The 2018 FIFA World Cup kicked off yesterday, and we’re struggling to find a team to support. So we decided to turn to some of the street food and market vendors that we work with to find a substitute for the disappointing USMNT. Of the 32 squads playing in Russia, we’ve whittled it down to these 10 – notice none of them are favorites or powerhouses, just respectable teams with sizable NYC diasporas and delicious food.
One of the highlights of the 2014 World Cup was US goalkeeper Tim Howard’s performance in the first knockout game against Belgium, when he made a World Cup-record 15 saves. The US still lost, and this staggering achievement overshadowed just how spectacularly the Belgians outplayed the Americans. They are a very, very good team in a weak group that seem to have an easy path to at least the quarterfinals (sorry, England). Kevin de Bruyne absolutely smoked the US as a 22-year-old, and now he’s developed into one of the world’s best midfielders.>> Continue reading
Gabs Photography, January 11, 2018
by Gabriela Hengeveld
When we were invited to visit New York for a story about the Bronx we got in touch with Turnstile Tours an organization providing tours to visit and eat at different Food Trucks. The organization found a way of entertaining tourist whilst at the same time having a positive social impact. Supporting local Food Truck businesses, mostly run by newly arrived Immigrants. They not only help the entrepreneurs with customers but also providing them with legal advise through a specific NGO so they can better set up their businesses.
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PIX 11 News, aired November 29, 2017
by Greg Mocker
Greg Mocker of PIX 11 News not only attended our panel discussion at the Museum at Eldridge Street, which included panelists from the Street Vendor Project, 800BuyCart, Cinnamon Snail, Veronica’s Kitchen, and moderated by our own Cindy VandenBosch, he also made sure that he tried some street food from Midtown’s Royal Halal, one of our favorites.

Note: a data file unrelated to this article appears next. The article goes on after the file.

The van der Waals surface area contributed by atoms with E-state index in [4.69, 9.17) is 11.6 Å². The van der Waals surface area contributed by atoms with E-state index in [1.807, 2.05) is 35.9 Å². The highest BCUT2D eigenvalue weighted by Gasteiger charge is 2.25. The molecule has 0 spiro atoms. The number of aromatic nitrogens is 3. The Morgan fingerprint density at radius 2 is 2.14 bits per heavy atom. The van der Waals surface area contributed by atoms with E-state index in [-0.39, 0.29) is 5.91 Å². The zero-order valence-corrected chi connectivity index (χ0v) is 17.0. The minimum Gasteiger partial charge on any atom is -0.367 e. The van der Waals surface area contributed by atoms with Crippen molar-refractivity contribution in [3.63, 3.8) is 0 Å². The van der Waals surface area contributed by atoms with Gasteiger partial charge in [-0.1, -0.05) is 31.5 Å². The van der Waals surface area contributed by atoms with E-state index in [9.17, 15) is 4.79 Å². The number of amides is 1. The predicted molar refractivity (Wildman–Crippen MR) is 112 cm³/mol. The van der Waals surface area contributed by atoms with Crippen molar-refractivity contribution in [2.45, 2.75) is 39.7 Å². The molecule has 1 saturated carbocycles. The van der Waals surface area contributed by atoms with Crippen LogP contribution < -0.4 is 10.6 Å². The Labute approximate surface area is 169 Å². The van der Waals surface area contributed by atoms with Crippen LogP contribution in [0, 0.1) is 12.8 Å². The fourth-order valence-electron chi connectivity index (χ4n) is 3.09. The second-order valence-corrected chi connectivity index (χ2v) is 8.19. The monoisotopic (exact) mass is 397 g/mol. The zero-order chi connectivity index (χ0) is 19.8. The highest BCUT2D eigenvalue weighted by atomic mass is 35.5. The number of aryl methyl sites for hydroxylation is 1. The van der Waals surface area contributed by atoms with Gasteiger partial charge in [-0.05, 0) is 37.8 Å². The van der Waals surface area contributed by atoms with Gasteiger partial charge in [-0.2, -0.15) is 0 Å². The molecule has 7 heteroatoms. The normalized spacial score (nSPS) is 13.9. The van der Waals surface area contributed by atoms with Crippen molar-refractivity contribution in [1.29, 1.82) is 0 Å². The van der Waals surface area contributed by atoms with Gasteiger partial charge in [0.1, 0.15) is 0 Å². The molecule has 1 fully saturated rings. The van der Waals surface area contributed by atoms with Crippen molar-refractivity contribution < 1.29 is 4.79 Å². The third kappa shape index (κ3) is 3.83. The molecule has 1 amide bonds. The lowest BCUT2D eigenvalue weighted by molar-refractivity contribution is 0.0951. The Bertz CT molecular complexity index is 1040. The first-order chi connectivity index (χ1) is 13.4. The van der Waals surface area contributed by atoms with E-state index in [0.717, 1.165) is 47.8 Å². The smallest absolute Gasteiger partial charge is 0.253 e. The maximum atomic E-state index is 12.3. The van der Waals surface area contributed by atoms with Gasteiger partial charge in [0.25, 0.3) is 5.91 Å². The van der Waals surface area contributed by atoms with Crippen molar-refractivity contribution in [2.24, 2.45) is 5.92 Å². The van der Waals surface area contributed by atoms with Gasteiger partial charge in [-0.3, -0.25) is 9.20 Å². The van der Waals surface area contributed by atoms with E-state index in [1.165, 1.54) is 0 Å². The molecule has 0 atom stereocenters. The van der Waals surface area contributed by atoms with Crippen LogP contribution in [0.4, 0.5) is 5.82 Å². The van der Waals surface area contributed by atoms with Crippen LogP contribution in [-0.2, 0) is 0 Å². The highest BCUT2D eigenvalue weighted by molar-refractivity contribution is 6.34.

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Join us on Nov. 29 at the Museum at Eldridge Street when Cindy VandenBosch will be moderating a conversation about street vending, past and present, covering the industry’s deep roots on the Lower East Side, hearing from some of today’s most popular sidewalk chefs, and learning about the the many other players that support this industry. Panelists will include Adam Sobel of the Vendy Awards-winning kosher vegan food truck The Cinnamon Snail, Jack Beller of multigenerational food cart fabricator Worksman Cycles-800BuyCart, Lower Manhattan street vendor Veronica Julien of Veronica’s Kitchen, and attorney and advocate Matt Shapiro of the Street Vendor Project.
Just over two months ago, Adam Sobel of The Cinnamon Snail – one of New York City’s most popular food trucks and the reigning Vendy Cup champion – made the shocking announcement that they would be calling it quits from the streets of New York. Cinnamon Snail had won four Vendy Awards for their big, bold, vegan flavors, garnering long lines at lunch time no matter what neighborhood in the city they parked.
So why did they pull the plug on this hugely popular food truck? Adam discussed the decision with Grub Street, and recently he appeared on WNYC’s Brian Lehrer Show alongside Street Vendor Project director Sean Basinski. In short, Adam expressed his frustration with the current permit system for mobile food vendors in New York City.>> Continue reading